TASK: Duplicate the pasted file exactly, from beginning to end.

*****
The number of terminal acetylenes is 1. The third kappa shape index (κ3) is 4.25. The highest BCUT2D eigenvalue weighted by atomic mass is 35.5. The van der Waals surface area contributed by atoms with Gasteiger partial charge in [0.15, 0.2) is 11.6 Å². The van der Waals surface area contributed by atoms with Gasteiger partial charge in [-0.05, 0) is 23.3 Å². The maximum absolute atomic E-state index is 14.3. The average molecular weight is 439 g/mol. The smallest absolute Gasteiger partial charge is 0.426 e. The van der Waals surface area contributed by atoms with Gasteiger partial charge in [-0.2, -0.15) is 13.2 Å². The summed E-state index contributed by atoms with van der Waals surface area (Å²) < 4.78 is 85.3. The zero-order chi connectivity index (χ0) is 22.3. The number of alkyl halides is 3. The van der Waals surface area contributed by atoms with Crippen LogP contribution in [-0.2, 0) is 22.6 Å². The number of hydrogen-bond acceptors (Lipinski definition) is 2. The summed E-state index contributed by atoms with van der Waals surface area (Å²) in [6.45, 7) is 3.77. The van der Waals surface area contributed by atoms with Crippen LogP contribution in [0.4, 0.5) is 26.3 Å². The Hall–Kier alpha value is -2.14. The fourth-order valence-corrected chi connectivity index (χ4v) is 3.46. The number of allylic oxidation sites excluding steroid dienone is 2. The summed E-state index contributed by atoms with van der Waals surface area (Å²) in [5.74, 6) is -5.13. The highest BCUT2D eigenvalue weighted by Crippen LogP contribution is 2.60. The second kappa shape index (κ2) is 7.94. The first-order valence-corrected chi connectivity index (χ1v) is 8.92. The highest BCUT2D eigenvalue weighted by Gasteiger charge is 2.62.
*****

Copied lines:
The number of terminal acetylenes is 1. The third kappa shape index (κ3) is 4.25. The highest BCUT2D eigenvalue weighted by atomic mass is 35.5. The van der Waals surface area contributed by atoms with Gasteiger partial charge in [0.15, 0.2) is 11.6 Å². The van der Waals surface area contributed by atoms with Gasteiger partial charge in [-0.05, 0) is 23.3 Å². The maximum absolute atomic E-state index is 14.3. The average molecular weight is 439 g/mol. The smallest absolute Gasteiger partial charge is 0.426 e. The van der Waals surface area contributed by atoms with Gasteiger partial charge in [-0.2, -0.15) is 13.2 Å². The summed E-state index contributed by atoms with van der Waals surface area (Å²) < 4.78 is 85.3. The zero-order chi connectivity index (χ0) is 22.3. The number of alkyl halides is 3. The van der Waals surface area contributed by atoms with Crippen LogP contribution in [-0.2, 0) is 22.6 Å². The number of hydrogen-bond acceptors (Lipinski definition) is 2. The summed E-state index contributed by atoms with van der Waals surface area (Å²) in [6.45, 7) is 3.77. The van der Waals surface area contributed by atoms with Crippen LogP contribution in [0.4, 0.5) is 26.3 Å². The Hall–Kier alpha value is -2.14. The fourth-order valence-corrected chi connectivity index (χ4v) is 3.46. The number of allylic oxidation sites excluding steroid dienone is 2. The summed E-state index contributed by atoms with van der Waals surface area (Å²) in [5.74, 6) is -5.13. The highest BCUT2D eigenvalue weighted by Crippen LogP contribution is 2.60. The second kappa shape index (κ2) is 7.94. The first-order valence-corrected chi connectivity index (χ1v) is 8.92. The highest BCUT2D eigenvalue weighted by Gasteiger charge is 2.62.